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Classification and evolution - What are the three main schools of classification?


Cladistic classifications are monophyletic

Cladistic classifications only include monophyletic groups because only they have the unambiguous hierarchical arrangement of the phylogenetic tree. This is the theoretical beauty of cladism. Only monophyletic groups are formed in the cladistic conversion of a phylogenetic tree into a classification and nothing has to be known about the phenetic evolution of species within each branch. The figure opposite illustrates the simple relationship between cladistic classification and their phylogenetic tree.

The result of this is that cladistic classifications can be radical and counter-intuitive: for instance the category "fish" does not exist in cladism. Tetrapods evolved from lobe-finned fish (such as lungfish) and this means that the cow and the lungfish are grouped together because they share a more recent common ancestor than the lungfish and the salmon.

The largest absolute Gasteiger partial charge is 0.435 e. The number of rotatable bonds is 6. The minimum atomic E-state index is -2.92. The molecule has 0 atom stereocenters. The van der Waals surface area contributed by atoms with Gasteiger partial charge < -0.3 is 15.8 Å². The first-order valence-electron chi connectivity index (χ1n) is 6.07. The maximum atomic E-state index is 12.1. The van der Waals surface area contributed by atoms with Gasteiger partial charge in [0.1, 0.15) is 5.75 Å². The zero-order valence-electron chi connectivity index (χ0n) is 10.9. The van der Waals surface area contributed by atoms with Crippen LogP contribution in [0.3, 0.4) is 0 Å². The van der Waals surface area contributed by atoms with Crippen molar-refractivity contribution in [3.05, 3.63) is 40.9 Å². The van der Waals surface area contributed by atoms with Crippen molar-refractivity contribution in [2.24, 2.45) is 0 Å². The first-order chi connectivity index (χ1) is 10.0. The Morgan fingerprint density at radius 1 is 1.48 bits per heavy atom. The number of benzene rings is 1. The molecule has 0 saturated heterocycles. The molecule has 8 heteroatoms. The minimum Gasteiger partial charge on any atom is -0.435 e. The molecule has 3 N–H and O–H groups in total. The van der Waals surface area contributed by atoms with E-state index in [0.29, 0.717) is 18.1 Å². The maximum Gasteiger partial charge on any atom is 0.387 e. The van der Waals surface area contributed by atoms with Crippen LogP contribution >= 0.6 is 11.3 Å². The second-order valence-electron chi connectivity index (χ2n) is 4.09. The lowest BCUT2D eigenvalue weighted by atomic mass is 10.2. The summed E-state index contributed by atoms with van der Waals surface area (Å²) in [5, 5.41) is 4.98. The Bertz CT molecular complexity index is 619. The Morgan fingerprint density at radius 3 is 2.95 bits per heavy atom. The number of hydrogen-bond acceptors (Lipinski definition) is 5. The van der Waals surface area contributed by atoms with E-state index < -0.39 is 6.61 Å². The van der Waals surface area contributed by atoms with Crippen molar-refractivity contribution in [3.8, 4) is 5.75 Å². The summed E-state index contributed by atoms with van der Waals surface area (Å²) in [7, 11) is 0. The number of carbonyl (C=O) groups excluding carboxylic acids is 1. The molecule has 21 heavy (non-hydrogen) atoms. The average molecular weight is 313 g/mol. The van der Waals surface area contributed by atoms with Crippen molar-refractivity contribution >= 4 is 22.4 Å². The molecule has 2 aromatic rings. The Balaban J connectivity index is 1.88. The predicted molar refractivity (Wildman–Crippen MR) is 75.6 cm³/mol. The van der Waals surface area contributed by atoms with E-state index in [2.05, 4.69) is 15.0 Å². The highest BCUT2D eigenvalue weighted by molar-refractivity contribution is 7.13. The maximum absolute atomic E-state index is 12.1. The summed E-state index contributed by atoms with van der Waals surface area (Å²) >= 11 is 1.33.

Cladism has other controversial features:

1. A group can change its name if it splits and one of the new lineages has hardly changed phenetically from its ancestor.

2. When a new group originates by hybridization between two species then the shape of the phylogeny does not imply a hierarchical classification.

Figure: there is a simple relationship between the phylogenetic (cladistic) classification of a group of species and their phylogenetic tree. (a) The phylogenetic tree of seven species. (b) Their cladistic classification. (c) The formal Linnaean classification, for species five as an example.

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